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There is something of a back story, but the story is basically besides the point. Although a lot of the filming was apparently done in Croatia and the location looks vaguely Eastern European, the fictional country that much of the story takes place in is never named. On the one occasion that someone pointed to a map of the country on a wall, oddly enough it was a map of China - you can clearly see Taiwan and Hainan off the coast.
Ms. Redgrave's character is in practically every frame, and every other character is basically a cameo. Michael Moore, who gets second billing, did a competent if not particularly demanding job playing a war correspondent in a single scene lasting about 3 minutes. The only actor that comes close to being a bona fide co-star is on screen for 6-7 minustes but she is not even mentioned on the jacket. That would be Angelina Jolie, who brings remarkable emotional depth to an otherwise small role.
What runs over the character deftly played by Redgrave, are the subtle and pervasive ways selfishness, self-absorbtion, and cognitive short cuts are used by humans--typically of the well-healed classes, who possess more influence for change--as they bypass crimes carried out across the world. Ok. We've heard this before e.g., Jesus, Socrates, Ghandi, Biko, MLK, RFK, Marx and yes, even Michael Moore in his way. But Redgrave's confronting of her comission in the way things operate arrests. I suspect that few with a conscience, who look authentically at themselves, the world around, will remain unaffected. Spiritual, Economic, Political, Moral. This is revolutionary.
I don't know if a movie can change a society but it can start a new trajectory and this movie certainly makes the attempt. It's not easy, comfortable or even necessarily desirable: after all, could it be made, could I watch if, I were not using those consumables? So, I give this high marks while recognizing the trajectory diversion will be miniscule. Look at a globe, drawn a new circumfrance line .1 degree off the current equator - eventually you will cover the globe. Gradual change is never fast enough but it is inevitable.
Don't expect to be glad you saw this movie. Don't let that stop you from understanding it. It's not Ayn Rand but it's not Karl Marx, either.
The story line is an entirely different animal. It starts by expanding the context of comfort for your typical westerner by considering the banality of evil in a nearby place, not known or seen despite its relative proximity. They could have chosen those kids in, say, Africa who disassemble electronic debris from the west, or some plantation workers, but such images have already been re-presented time and again and they must be soliciting by now mild indignation at best. No, the film makers don't choose such images to show the body of the iceberg we know only by its tip and call western affluence. They go into a place where people are Christian, and white, and (civil-)war-torn. Aha, so misfortune in this life is not ethnic as much as is geo-graphic. Since this 1/2 of the story is about the nearby geographies of misfortune in places we might mistake for our own, how do the filmmakers represent them and their peoples' struggles? Oops, from the perspective of the western newspaper reader. Yup, there's nothing to show they understand the drama of these places other than the cycle whereby a bunch of deceitful cynics replace a bunch of careless cynics.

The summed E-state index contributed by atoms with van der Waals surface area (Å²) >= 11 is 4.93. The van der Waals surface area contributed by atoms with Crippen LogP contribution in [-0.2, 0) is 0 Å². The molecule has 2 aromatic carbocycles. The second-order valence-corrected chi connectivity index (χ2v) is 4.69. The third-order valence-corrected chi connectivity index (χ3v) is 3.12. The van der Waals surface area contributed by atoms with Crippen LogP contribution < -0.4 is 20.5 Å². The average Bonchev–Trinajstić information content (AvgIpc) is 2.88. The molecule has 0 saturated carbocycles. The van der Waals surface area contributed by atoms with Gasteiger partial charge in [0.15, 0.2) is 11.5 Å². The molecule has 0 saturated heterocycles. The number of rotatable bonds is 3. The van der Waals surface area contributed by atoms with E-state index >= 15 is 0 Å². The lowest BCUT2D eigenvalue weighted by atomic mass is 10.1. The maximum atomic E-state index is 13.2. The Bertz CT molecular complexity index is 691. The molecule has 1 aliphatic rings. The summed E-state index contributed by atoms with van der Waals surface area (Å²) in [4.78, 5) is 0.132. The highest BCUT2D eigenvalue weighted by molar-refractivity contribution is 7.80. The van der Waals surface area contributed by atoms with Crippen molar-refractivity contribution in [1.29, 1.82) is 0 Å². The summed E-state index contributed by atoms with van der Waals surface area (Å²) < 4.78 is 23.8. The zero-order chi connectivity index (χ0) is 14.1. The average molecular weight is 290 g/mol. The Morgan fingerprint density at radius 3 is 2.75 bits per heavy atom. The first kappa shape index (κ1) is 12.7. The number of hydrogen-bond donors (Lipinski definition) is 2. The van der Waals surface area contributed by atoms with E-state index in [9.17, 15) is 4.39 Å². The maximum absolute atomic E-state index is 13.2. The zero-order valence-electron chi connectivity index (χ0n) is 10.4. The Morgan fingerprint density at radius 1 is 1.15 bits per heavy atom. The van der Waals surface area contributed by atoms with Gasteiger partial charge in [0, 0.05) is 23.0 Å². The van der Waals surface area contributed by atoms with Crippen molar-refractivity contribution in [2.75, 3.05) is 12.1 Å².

What does the character of Redgrave do?Read more ›
Most Recent Customer Reviews
Rambling, Hard to follow. Should have expected no less from Vanessa Redgrave, a confused progressive liberalPublished 27 days ago by KArmaos
Think Vanessa Redgrave is wonderful but I did not like the movie format.Published 27 days ago by japdance
I didn't like it at all. It took all I could do to finish the movie, over a 2 day span. I kept hoping something would happen, and make it worth the time I spent watching it. Read morePublished 1 month ago by 2Bad4All
could'nt quite figure out the ending. Good actingPublished 1 month ago by Doland L. and Mary Ann Troyer
Good movie about a controversial study of the growing chasm between the first and third world. This tale is of a privileged woman whose reality suddenly suffers a profound shift. Read morePublished 1 month ago by T. J. Wendt
Sorry, even though Vanessa Redgrave is the main actor I gave up about halfway through watching her struggles!Published 1 month ago by M J